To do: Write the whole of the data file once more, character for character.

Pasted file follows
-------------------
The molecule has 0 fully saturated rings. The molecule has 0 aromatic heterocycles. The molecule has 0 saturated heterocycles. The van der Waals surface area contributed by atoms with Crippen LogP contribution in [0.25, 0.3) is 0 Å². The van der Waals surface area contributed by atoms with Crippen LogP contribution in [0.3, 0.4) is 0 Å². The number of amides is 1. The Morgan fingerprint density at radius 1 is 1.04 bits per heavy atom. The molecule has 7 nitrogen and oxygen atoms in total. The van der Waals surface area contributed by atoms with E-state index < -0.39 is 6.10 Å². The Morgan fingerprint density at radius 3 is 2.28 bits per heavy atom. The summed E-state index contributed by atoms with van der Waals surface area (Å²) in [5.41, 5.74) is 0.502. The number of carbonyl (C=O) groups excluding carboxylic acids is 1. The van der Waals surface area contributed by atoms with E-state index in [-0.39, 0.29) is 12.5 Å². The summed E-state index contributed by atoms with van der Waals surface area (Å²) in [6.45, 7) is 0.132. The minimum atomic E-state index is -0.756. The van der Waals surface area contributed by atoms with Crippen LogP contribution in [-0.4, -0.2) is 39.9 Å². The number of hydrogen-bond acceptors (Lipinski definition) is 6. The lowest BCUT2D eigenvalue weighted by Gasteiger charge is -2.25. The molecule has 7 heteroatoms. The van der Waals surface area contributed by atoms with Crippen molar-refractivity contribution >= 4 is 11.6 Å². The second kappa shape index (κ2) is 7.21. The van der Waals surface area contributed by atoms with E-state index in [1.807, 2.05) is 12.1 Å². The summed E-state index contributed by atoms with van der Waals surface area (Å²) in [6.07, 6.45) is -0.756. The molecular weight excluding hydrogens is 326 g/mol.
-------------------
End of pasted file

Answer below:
The molecule has 0 fully saturated rings. The molecule has 0 aromatic heterocycles. The molecule has 0 saturated heterocycles. The van der Waals surface area contributed by atoms with Crippen LogP contribution in [0.25, 0.3) is 0 Å². The van der Waals surface area contributed by atoms with Crippen LogP contribution in [0.3, 0.4) is 0 Å². The number of amides is 1. The Morgan fingerprint density at radius 1 is 1.04 bits per heavy atom. The molecule has 7 nitrogen and oxygen atoms in total. The van der Waals surface area contributed by atoms with E-state index < -0.39 is 6.10 Å². The Morgan fingerprint density at radius 3 is 2.28 bits per heavy atom. The summed E-state index contributed by atoms with van der Waals surface area (Å²) in [5.41, 5.74) is 0.502. The number of carbonyl (C=O) groups excluding carboxylic acids is 1. The van der Waals surface area contributed by atoms with E-state index in [-0.39, 0.29) is 12.5 Å². The summed E-state index contributed by atoms with van der Waals surface area (Å²) in [6.45, 7) is 0.132. The minimum atomic E-state index is -0.756. The van der Waals surface area contributed by atoms with Crippen LogP contribution in [-0.4, -0.2) is 39.9 Å². The number of hydrogen-bond acceptors (Lipinski definition) is 6. The lowest BCUT2D eigenvalue weighted by Gasteiger charge is -2.25. The molecule has 7 heteroatoms. The van der Waals surface area contributed by atoms with Crippen molar-refractivity contribution >= 4 is 11.6 Å². The second kappa shape index (κ2) is 7.21. The van der Waals surface area contributed by atoms with E-state index in [1.807, 2.05) is 12.1 Å². The summed E-state index contributed by atoms with van der Waals surface area (Å²) in [6.07, 6.45) is -0.756. The molecular weight excluding hydrogens is 326 g/mol.